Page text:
|Julianne Moore as Alice in "Still Alice"|
The Oscar front-runner — who’s demonstrated her virtuosity for years in films as varied as “Boogie Nights’’ and “Far From Heaven” — gets to the very soul of the brainy Alice, who receives the rare and shocking diagnosis at age 50 after she forgets the word “lexicon’’ during a speech.
This drops like a bomb on her workaholic husband (Alec Baldwin), who, like Alice, is on the faculty at Columbia University. Her three adult children (Kristen Stewart, Kate Bosworth and Hunter Parrish) learn they each have a 50 percent chance of inheriting the condition — and could in turn pass it on to their children.
But this superb adaptation of Lisa Genova’s novel mostly focuses on Alice’s fight against mental deterioration, which she meticulously charts in various ways, including Words With Friends.
Her scores on that game app plummet, and she loses her teaching job as the increasing difficulty she has concentrating forces her to tell her boss about her illness.
By this point, Alice has already planned a secret exit strategy to spare her family and herself the ultimate agony of losing her once-brilliant mind altogether: She’s recorded an iBook video detailing step-by-step suicide instructions to follow once she dips below a certain cognitive threshold.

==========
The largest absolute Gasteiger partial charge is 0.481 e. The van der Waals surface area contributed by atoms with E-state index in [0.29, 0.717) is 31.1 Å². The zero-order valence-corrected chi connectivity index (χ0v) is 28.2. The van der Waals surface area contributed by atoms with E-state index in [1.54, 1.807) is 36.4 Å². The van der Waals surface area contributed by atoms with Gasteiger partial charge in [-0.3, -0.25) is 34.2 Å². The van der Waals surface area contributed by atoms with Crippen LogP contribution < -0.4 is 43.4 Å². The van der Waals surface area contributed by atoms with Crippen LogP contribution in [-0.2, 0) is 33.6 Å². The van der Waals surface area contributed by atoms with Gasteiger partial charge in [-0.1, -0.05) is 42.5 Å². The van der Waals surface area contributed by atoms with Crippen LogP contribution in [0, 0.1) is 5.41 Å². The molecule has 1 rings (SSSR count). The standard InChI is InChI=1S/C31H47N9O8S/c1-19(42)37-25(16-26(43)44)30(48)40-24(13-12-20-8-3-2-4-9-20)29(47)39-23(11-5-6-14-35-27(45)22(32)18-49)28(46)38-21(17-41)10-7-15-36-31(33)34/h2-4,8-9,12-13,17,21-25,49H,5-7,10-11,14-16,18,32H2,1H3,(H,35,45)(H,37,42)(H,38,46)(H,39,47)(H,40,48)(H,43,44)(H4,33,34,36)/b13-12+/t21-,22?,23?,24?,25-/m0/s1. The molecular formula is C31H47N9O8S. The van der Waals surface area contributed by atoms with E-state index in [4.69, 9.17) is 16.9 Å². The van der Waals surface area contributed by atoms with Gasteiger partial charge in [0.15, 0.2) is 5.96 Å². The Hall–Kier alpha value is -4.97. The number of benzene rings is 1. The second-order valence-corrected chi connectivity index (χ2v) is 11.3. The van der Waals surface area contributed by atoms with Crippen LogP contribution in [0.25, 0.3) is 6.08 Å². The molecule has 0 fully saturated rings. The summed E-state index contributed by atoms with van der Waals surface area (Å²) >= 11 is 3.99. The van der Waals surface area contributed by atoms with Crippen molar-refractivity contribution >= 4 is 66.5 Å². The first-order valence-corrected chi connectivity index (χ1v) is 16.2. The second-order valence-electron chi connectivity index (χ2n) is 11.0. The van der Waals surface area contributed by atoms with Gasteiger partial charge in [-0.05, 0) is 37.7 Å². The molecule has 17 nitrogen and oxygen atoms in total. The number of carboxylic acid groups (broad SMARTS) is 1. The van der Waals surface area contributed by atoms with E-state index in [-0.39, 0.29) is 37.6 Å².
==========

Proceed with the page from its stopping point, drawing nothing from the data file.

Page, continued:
Married writer-directors Richard Glatzer (who is afflicted with ALS) and Wash Westmoreland (“The Last of Robin Hood”) rigorously avoid schmaltz while providing the kinds of devastating scenes that clinch Best Actress Oscars.
Baldwin, who played the husband to last year’s Oscar winner, Cate Blanchett, in “Blue Jasmine,” is very good as Alice’s husband, who initially refuses to believe the diagnosis — and is later torn between her plea for him to take a year’s sabbatical and a chance at a coveted job.
Stewart is even better as Alice’s youngest child, an aspiring actress. The two have had a difficult relationship, yet she alone has the emotional depth and strength to be there for her mother in the end.
But it’s the lead actress’ subtle gestures and line readings — call it “the less is Moore” approach — that makes for a tour de force performance.
“Still Alice” may be set in the relatively privileged world of upper-tier academia, but it presents a disease that can devastate any family, anywhere, with unsparing truth and great compassion.
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Julianne Moore unforgettable with Alzheimer’s in ‘Still Alice’